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Why Star Trek: Picard is the sci-fi show we need in 2020

(Image credit: CBS All Access/Amazon)

It’s an old cliché that science fiction tends to say as much about when it’s made as when it’s set. So even though Star Trek: Picard takes place at the dawn of the 25th century, its cast believes it has plenty to say about our present.  

“I think if we were ever in need of a hero it’s now,” says Jeri Ryan, who plays recovering Borg Seven of Nine, speaking to GamesRadar+. “It’s perfect timing.”

In the era of Star Trek: The Next Generation, where Jean-Luc Picard first became an icon, the United Federation of Planets was effectively a utopia, with its residents more driven by a desire to better themselves than politics or the acquisition of wealth. When we return to that universe some two decades later, however, various wars (most notably with the Borg and the Dominion) and the destruction of the Romulan homeworld, Romulus, have taken their toll. Basically, life isn’t looking quite so rosy. 

“The number of years that have progressed since The Next Generation are the exact same years that have progressed for Jean-Luc Picard,” explains Michelle Hurd, who plays former Starfleet intelligence officer Raffi in Star Trek: Picard. “The world has changed as much as it has [for us] now, so it’s as messy as we are.”

Indeed, Raffi herself is light years away from the clean-cut Starfleet officers we’re used to seeing in Star Trek shows. “What I liked [about the character] is that she’s haunted,” says Hurd. “She has regrets, and she has found herself in a world that she created for herself and is really struggling to navigate. She’s therefore found herself leaning on crutches and vices. 

“What’s really beautiful about being able to tell Raffi’s story is to say that we shouldn’t be written off because we’re struggling,” she continues. “It’s not an overnight fix. It’s something where we might stumble and stumble again, because this is what happens with addiction, with demons on our shoulder, with the struggle of being haunted by choices, decisions, and regrets. I love that we’re telling some imperfect stories – she’s perfectly imperfect! And I get to curse!”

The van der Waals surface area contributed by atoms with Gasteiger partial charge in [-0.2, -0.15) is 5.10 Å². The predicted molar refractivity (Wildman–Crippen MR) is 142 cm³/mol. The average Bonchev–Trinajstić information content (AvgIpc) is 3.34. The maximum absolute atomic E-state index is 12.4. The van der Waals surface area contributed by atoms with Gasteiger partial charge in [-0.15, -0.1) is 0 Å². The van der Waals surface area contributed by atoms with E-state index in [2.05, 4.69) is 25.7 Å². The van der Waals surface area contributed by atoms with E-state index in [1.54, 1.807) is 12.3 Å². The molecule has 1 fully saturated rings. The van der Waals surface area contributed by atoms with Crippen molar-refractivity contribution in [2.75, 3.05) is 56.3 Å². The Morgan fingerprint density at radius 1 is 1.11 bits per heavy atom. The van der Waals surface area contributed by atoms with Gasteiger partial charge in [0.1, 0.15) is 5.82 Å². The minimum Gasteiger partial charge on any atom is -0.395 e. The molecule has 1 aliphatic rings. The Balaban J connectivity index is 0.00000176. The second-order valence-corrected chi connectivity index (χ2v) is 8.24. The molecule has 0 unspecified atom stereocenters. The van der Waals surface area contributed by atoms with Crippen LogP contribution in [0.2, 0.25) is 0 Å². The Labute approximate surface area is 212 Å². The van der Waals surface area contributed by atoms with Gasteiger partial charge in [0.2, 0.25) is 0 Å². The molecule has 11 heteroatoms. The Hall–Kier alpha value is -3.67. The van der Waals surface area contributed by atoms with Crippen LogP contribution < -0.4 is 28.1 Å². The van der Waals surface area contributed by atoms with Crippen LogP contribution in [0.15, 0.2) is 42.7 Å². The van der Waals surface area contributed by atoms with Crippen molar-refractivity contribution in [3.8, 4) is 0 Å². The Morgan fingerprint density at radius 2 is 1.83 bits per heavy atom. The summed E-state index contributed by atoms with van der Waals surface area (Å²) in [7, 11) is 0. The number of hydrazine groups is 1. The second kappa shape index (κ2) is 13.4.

The spirit of hope and optimism

(Image credit: CBS)

And yet, despite the potential for darkness in its themes, Star Trek: Picard won’t be abandoning the optimism that’s been a part of the franchise since Gene Roddenberry launched Kirk, Spock, and co. on their original five-year mission. “The spirit of hope and optimism is always there, and that’s what I think characterises Star Trek in such a big way,” says Isa Briones, who plays the mysterious Dahj. “That will always be there, even though the stories are different. The world has changed, and so the show needs to change with it, and tell these stories that are relevant today that people will connect to now – the world is very different to 20 years ago.”

“When you look around the world, there are so many troubles coming from people believing different things or worshipping different gods,” adds Harry Treadaway (the Romulan Narek). “You think a show like this is absolutely kind of opening up the realm of understanding others from different planets or from different times. I can see why Star Trek resonated in the ’60s, I can see now why we need it even more, and I think to have an optimistic, hopeful view of where humanity could go, even if Earth changes drastically, is a beautiful thing.”

And who knows, maybe Jean-Luc Picard may even be able to help planet Earth in real life… “It was actually seriously suggested to me that I should take American citizenship and run for the Senate!” laughs Sir Patrick Stewart.

Are you a newcomer to the Star Trek franchise? Then it's worth watching these 10 key Star Trek: The Next Generation episodes before Picard begins.

Star Trek: Picard airs in the US on CBS All Access from January 23, and in the UK on Amazon Prime Video from January 24.